UK HealthCare

How much exercise do you need for a healthy heart?

Dr. Paranzino currently leads Gill Heart Institute's new Sports Cardiology Program. Photo provided by UK HealthCare.
Paranzino currently leads Gill Heart Institute's new Sports Cardiology Program. Photo provided by UK HealthCare.

The University of Kentucky Public Relations & Strategic Communications Office provides a weekly health column available for use and reprint by news media. This week's column is by Marc Paranzino, D.O., sports cardiologist at UK HealthCare’s Gill Heart and Vascular Institute.

LEXINGTON, Ky. (Feb. 26, 2024) ­ February is Heart Month, a time to focus on our cardiovascular well-being and creating a healthy lifestyle. It’s also important to recognize the warning signs of heart disease and understand the exercise paradox.  

Regular exercise has many benefits for your body but doing too much can sometimes lead to negative health outcomes.  

The American Heart Association (AHA) recommends a minimum of 150 minutes (about two and a half hours) of moderate-intensity workouts per week, 75 minutes of vigorous workouts or a combination of both. These guidelines serve as a benchmark for maintaining heart health and overall well-being. 

Listening to your body is important for safe and effective workouts. Pushing yourself too hard can lead to overexertion, potentially aggravating existing health issues. Awareness of your physical limits is key, and any signs of discomfort or distress should be considered. Striking a balance between pushing boundaries and avoiding excessive strain is crucial for long-term heart health. 

Understanding your family history is crucial. Before starting any exercise, assess who in your family has a history of heart disease, its severity and what your risks are. Knowing your family’s health history can create a space for informed decisions about your workout routines.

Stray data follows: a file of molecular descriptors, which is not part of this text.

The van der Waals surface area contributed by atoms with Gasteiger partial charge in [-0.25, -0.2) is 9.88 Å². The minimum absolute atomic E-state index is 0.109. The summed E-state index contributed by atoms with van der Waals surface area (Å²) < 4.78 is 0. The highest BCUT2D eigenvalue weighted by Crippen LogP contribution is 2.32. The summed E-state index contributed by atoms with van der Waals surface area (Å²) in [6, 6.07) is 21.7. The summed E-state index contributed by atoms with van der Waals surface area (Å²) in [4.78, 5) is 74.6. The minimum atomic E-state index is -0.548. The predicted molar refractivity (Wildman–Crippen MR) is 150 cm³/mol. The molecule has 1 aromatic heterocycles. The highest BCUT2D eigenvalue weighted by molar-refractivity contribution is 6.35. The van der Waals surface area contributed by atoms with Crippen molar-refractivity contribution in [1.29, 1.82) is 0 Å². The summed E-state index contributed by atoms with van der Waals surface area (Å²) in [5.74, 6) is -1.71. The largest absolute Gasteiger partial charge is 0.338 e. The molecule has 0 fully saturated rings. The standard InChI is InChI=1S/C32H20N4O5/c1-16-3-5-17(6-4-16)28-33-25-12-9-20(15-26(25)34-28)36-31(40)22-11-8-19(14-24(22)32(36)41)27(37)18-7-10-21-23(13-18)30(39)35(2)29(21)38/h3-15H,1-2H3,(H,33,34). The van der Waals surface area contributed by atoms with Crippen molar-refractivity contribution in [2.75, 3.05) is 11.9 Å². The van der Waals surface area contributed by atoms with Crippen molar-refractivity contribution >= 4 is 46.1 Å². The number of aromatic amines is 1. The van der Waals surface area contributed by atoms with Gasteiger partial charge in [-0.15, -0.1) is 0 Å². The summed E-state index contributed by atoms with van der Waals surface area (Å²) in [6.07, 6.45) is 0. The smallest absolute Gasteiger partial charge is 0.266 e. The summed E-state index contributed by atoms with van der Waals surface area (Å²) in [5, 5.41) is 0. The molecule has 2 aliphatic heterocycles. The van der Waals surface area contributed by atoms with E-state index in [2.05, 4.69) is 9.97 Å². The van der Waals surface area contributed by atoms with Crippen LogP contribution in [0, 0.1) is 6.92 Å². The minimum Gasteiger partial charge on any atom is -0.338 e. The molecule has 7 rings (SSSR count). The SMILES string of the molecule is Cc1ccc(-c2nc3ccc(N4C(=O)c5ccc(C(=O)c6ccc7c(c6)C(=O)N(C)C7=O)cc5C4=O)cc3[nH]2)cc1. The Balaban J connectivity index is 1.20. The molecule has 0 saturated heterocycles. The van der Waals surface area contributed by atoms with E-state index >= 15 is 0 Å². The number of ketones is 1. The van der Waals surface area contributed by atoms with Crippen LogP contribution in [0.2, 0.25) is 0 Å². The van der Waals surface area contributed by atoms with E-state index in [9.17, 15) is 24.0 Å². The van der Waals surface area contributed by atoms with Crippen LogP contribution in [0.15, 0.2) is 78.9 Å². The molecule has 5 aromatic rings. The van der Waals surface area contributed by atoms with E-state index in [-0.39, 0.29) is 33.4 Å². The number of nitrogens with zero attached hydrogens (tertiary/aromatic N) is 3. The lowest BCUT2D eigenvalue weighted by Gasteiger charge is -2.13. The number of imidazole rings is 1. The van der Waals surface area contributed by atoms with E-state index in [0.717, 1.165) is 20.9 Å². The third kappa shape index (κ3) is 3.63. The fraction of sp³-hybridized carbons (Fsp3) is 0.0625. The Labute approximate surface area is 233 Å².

For those with a higher risk, consulting a doctor before initiating any exercise program is essential. While regular physical activity is generally seen as beneficial, it is important to tailor workouts to individual health conditions.

Your primary care physician can provide personalized recommendations, making sure your exercise aligns with your cardiovascular health needs.  

Contrary to common fears, the percentage of fatal heart attacks during exercise is relatively low. The baseline risk of a heart attack is significantly higher for individuals who lead “couch potato” lifestyles compared to those who engage in regular physical activity. Regular exercise daily can create a healthier lifestyle and eliminate fears of distress during activity.  

People without underlying medical issues can generally begin a light to moderate exercise program without requiring a doctor's clearance. But it’s important to check in with your body and notice any changes in how you feel. Regular exercise protects the heart, the likelihood of a cardiac event increases during or immediately after intense physical activity.  

Heart Month is an opportunity to prioritize heart health, but it’s important to take steps toward a healthy heart all year long. Understand the exercise paradox, acknowledge family history and regularly consult with health care professionals.  

If you or a loved one exhibits any signs of heart issues, it is crucial to seek help promptly from health care professionals to ensure early intervention and effective management.

UK HealthCare is the hospitals and clinics of the University of Kentucky. But it is so much more. It is more than 10,000 dedicated health care professionals committed to providing advanced subspecialty care for the most critically injured and ill patients from the Commonwealth and beyond. It also is the home of the state’s only National Cancer Institute (NCI)-designated Comprehensive Cancer Center, a Level IV Neonatal Intensive Care Unit that cares for the tiniest and sickest newborns, the region’s only Level 1 trauma center and Kentucky’s top hospital ranked by U.S. News & World Report.

As an academic research institution, we are continuously pursuing the next generation of cures, treatments, protocols and policies. Our discoveries have the potential to change what’s medically possible within our lifetimes. Our educators and thought leaders are transforming the health care landscape as our six health professions colleges teach the next generation of doctors, nurses, pharmacists and other health care professionals, spreading the highest standards of care. UK HealthCare is the power of advanced medicine committed to creating a healthier Kentucky, now and for generations to come.